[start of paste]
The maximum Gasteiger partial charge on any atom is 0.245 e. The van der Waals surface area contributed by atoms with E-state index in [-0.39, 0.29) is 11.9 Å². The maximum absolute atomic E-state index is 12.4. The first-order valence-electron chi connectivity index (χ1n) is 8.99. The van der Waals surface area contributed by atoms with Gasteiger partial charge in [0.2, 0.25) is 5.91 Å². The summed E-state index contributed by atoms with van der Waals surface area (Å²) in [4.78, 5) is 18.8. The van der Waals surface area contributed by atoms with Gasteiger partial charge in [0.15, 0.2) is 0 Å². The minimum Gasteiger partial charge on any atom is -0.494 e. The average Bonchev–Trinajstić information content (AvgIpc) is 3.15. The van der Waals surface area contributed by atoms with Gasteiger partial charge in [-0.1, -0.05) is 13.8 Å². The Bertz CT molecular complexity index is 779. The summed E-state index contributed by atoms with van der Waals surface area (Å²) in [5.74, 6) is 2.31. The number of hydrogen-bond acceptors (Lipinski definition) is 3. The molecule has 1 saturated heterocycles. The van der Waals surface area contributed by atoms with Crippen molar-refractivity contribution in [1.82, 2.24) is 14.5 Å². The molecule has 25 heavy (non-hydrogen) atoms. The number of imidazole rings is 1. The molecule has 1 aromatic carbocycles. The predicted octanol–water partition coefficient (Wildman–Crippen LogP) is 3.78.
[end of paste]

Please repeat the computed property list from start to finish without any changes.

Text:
The maximum Gasteiger partial charge on any atom is 0.245 e. The van der Waals surface area contributed by atoms with E-state index in [-0.39, 0.29) is 11.9 Å². The maximum absolute atomic E-state index is 12.4. The first-order valence-electron chi connectivity index (χ1n) is 8.99. The van der Waals surface area contributed by atoms with Gasteiger partial charge in [0.2, 0.25) is 5.91 Å². The summed E-state index contributed by atoms with van der Waals surface area (Å²) in [4.78, 5) is 18.8. The van der Waals surface area contributed by atoms with Gasteiger partial charge in [0.15, 0.2) is 0 Å². The minimum Gasteiger partial charge on any atom is -0.494 e. The average Bonchev–Trinajstić information content (AvgIpc) is 3.15. The van der Waals surface area contributed by atoms with Gasteiger partial charge in [-0.1, -0.05) is 13.8 Å². The Bertz CT molecular complexity index is 779. The summed E-state index contributed by atoms with van der Waals surface area (Å²) in [5.74, 6) is 2.31. The number of hydrogen-bond acceptors (Lipinski definition) is 3. The molecule has 1 saturated heterocycles. The van der Waals surface area contributed by atoms with Crippen molar-refractivity contribution in [1.82, 2.24) is 14.5 Å². The molecule has 25 heavy (non-hydrogen) atoms. The number of imidazole rings is 1. The molecule has 1 aromatic carbocycles. The predicted octanol–water partition coefficient (Wildman–Crippen LogP) is 3.78.